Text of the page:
Getting up off the mat took on two meanings for the Kings.
Frustrated and irritable from a string of losses, they were perfectly willing to take out those aggressions against the Ducks on Saturday night. But that came to a literal halt when Ducks defenseman Kevin Bieksa delivered a knockout blow to Andy Andreoff on the first punch of their opening-period tussle.
Andreoff never returned. But the Kings did.
Down a goal with 92 seconds remaining against the vulnerable and depleted Ducks, the Kings tied it on Dustin Brown’s goal with an extra attacker and won it 2-1 in a shootout in front of 18,230 fans at Staples Center.
Anze Kopitar and Trevor Lewis scored in the shootout, and Jonathan Quick allowed only a goal to Corey Perry in the extended session as the Kings ended a three-game losing streak.
“These are the type of games you need to find a way to win,” Brown said. “I thought we had a lot of really good looks. We just were not getting it in the net. I thought tonight was our best effort in terms of staying within our game plan throughout the game.”
Brown’s second-chance shot went in off Ducks defenseman Hampus Lindholm. Brown’s initial wraparound attempt was stopped by a sprawled Ducks goalie Ryan Miller, and Brown was left open to finish a play that began with Kopitar’s faceoff win against Antoine Vermette.
The comeback deflated what was a gutsy game by the Ducks, who lost leading scorer Rickard Rakell to a day-to-day upper-body injury, the team announced before the game, and were ready to win on Nick Ritchie’s first-period goal.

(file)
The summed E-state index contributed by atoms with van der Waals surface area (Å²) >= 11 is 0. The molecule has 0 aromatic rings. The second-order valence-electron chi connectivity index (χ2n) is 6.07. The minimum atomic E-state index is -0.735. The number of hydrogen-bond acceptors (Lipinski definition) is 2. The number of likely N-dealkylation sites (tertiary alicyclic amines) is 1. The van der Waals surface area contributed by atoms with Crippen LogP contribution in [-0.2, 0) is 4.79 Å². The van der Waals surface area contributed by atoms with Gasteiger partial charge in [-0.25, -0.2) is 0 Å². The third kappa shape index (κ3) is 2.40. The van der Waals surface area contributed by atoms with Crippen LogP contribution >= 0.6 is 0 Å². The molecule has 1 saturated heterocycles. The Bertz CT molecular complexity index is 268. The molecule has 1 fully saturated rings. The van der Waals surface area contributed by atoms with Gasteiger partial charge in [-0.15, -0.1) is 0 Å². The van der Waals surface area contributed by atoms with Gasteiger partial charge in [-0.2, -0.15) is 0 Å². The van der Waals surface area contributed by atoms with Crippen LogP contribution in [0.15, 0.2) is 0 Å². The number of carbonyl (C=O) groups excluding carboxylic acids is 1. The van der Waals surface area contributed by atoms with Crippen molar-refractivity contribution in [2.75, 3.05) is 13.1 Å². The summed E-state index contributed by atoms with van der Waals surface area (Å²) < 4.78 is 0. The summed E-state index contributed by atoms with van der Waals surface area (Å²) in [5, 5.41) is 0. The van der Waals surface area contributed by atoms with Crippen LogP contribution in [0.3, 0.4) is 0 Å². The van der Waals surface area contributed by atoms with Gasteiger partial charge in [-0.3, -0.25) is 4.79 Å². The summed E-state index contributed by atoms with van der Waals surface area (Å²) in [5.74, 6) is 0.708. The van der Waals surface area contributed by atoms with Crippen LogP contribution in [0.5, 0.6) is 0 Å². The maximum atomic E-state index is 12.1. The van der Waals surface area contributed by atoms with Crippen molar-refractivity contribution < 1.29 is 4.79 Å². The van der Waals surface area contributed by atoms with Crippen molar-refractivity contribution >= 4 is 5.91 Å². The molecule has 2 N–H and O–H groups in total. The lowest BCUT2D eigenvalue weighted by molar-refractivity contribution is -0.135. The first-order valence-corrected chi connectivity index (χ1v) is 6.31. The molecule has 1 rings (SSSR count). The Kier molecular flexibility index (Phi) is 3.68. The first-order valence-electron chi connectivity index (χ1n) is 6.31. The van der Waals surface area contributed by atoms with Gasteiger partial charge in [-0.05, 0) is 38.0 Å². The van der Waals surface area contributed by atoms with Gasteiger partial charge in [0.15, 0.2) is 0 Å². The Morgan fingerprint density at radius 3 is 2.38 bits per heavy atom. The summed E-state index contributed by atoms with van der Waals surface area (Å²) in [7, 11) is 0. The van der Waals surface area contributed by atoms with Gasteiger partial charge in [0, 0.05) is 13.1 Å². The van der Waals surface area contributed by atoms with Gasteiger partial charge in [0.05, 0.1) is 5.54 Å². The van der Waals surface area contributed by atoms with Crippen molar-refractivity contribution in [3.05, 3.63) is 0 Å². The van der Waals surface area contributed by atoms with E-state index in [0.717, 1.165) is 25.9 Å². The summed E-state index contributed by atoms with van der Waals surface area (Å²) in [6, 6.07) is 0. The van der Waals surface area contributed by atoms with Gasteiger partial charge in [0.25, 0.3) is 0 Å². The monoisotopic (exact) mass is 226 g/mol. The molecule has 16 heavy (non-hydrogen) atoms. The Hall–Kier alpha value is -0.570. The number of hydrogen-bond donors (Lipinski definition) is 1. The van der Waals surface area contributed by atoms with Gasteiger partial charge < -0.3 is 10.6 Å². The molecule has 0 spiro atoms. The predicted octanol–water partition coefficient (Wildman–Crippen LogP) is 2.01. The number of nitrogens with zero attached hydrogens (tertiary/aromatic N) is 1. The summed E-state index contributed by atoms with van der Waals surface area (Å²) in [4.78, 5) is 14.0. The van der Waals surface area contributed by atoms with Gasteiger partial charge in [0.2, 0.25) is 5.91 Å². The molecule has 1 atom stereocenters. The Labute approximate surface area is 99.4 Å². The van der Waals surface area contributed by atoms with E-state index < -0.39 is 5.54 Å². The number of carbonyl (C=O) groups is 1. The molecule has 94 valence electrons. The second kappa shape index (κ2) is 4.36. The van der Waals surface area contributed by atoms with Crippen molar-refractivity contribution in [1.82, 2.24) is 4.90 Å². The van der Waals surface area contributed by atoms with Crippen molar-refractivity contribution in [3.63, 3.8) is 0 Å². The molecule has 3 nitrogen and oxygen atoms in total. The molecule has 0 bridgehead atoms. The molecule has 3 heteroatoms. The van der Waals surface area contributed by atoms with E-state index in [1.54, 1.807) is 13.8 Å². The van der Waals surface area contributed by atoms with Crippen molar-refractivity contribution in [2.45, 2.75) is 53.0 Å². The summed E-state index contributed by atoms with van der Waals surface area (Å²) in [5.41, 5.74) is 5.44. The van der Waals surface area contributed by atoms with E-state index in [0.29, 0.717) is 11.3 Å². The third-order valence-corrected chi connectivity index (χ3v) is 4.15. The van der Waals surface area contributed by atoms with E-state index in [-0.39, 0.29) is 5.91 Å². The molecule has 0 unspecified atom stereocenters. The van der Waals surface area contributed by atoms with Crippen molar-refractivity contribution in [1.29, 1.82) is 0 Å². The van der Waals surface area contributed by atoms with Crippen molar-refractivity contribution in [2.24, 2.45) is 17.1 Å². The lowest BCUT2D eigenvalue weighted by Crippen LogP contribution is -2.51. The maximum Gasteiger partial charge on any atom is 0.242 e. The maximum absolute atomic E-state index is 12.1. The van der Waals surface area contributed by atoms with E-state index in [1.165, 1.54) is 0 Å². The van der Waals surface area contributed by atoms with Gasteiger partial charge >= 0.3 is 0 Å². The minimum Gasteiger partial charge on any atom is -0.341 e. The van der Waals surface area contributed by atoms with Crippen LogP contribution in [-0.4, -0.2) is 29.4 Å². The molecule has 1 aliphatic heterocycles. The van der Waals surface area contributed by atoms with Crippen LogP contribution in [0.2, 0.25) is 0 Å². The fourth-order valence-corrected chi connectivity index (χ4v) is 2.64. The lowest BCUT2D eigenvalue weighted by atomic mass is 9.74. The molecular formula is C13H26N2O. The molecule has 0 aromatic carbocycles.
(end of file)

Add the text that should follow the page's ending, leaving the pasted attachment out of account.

“It’s unfortunate,” Miller said. “I thought I could have ended it on Kopitar [in the third round of the shootout]. I missed my [skate] edge completely. I thought I did exactly what I wanted to do. Then I just didn’t execute the edgework.”
Bieksa’s knockout was the highlight of three opening-period fights as the teams wasted no time in renewing their hatred. The Kings’ Kurtis MacDermid started it off against Mike Liambas. Oscar Fantenberg got his first NHL fighting major in an unlikely and brief tussle with Andrew Cogliano, hardly known as a fighter.
The triage unit that is the Ducks forwards took yet another blow because of Rakell.
And their injury woes reached comic proportions in the first period when the Ducks went down to nine forwards with Cogliano and Liambas in the penalty box and Derek Grant briefly in the trainer’s room.
It was a pedestrian game for the first 40 minutes, but the third period resembled something closer to the highly spirited Nov. 7 matchup at Honda Center that was one of the NHL’s best games this season. Saturday was more reflective of two struggling teams on the back end of consecutive games.
The Kings were going nowhere with seven losses in eight games, due largely to what Kings coach John Stevens has referred to as “unforced errors” in their transition game and a disconnect between their defensemen and forwards.